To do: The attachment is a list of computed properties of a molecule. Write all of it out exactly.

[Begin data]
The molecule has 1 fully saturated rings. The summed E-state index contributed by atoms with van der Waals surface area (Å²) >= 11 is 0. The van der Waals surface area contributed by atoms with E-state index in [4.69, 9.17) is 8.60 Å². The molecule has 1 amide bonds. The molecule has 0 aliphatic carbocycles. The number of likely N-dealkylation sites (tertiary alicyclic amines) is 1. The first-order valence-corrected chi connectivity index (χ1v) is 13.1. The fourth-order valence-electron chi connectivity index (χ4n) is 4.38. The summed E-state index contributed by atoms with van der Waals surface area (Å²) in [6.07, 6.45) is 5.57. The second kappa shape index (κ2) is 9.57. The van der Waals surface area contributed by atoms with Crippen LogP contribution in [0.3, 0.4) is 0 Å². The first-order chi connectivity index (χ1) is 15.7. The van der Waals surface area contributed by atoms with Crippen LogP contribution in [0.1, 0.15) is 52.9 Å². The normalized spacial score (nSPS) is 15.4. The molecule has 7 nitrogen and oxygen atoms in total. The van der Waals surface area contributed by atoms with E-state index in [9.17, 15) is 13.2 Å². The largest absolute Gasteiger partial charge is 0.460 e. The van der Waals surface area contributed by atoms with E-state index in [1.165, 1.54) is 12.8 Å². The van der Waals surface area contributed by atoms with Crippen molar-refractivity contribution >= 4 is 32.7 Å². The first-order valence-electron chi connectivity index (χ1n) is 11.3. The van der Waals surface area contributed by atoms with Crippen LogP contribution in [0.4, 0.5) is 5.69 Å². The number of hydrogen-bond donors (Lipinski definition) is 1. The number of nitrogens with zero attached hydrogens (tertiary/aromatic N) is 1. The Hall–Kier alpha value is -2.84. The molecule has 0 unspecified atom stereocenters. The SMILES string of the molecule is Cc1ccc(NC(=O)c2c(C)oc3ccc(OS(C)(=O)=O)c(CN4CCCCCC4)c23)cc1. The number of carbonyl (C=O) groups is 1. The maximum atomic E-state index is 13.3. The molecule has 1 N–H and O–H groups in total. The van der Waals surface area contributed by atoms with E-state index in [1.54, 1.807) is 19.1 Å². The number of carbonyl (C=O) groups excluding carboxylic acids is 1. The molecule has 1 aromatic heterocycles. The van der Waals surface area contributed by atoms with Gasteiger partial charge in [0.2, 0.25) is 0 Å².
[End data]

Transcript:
The molecule has 1 fully saturated rings. The summed E-state index contributed by atoms with van der Waals surface area (Å²) >= 11 is 0. The van der Waals surface area contributed by atoms with E-state index in [4.69, 9.17) is 8.60 Å². The molecule has 1 amide bonds. The molecule has 0 aliphatic carbocycles. The number of likely N-dealkylation sites (tertiary alicyclic amines) is 1. The first-order valence-corrected chi connectivity index (χ1v) is 13.1. The fourth-order valence-electron chi connectivity index (χ4n) is 4.38. The summed E-state index contributed by atoms with van der Waals surface area (Å²) in [6.07, 6.45) is 5.57. The second kappa shape index (κ2) is 9.57. The van der Waals surface area contributed by atoms with Crippen LogP contribution in [0.3, 0.4) is 0 Å². The first-order chi connectivity index (χ1) is 15.7. The van der Waals surface area contributed by atoms with Crippen LogP contribution in [0.1, 0.15) is 52.9 Å². The normalized spacial score (nSPS) is 15.4. The molecule has 7 nitrogen and oxygen atoms in total. The van der Waals surface area contributed by atoms with E-state index in [9.17, 15) is 13.2 Å². The largest absolute Gasteiger partial charge is 0.460 e. The van der Waals surface area contributed by atoms with E-state index in [1.165, 1.54) is 12.8 Å². The van der Waals surface area contributed by atoms with Crippen molar-refractivity contribution >= 4 is 32.7 Å². The first-order valence-electron chi connectivity index (χ1n) is 11.3. The van der Waals surface area contributed by atoms with Crippen LogP contribution in [0.4, 0.5) is 5.69 Å². The number of hydrogen-bond donors (Lipinski definition) is 1. The number of nitrogens with zero attached hydrogens (tertiary/aromatic N) is 1. The Hall–Kier alpha value is -2.84. The molecule has 0 unspecified atom stereocenters. The SMILES string of the molecule is Cc1ccc(NC(=O)c2c(C)oc3ccc(OS(C)(=O)=O)c(CN4CCCCCC4)c23)cc1. The number of carbonyl (C=O) groups is 1. The maximum atomic E-state index is 13.3. The molecule has 1 N–H and O–H groups in total. The van der Waals surface area contributed by atoms with E-state index in [1.54, 1.807) is 19.1 Å². The number of carbonyl (C=O) groups excluding carboxylic acids is 1. The molecule has 1 aromatic heterocycles. The van der Waals surface area contributed by atoms with Gasteiger partial charge in [0.2, 0.25) is 0 Å².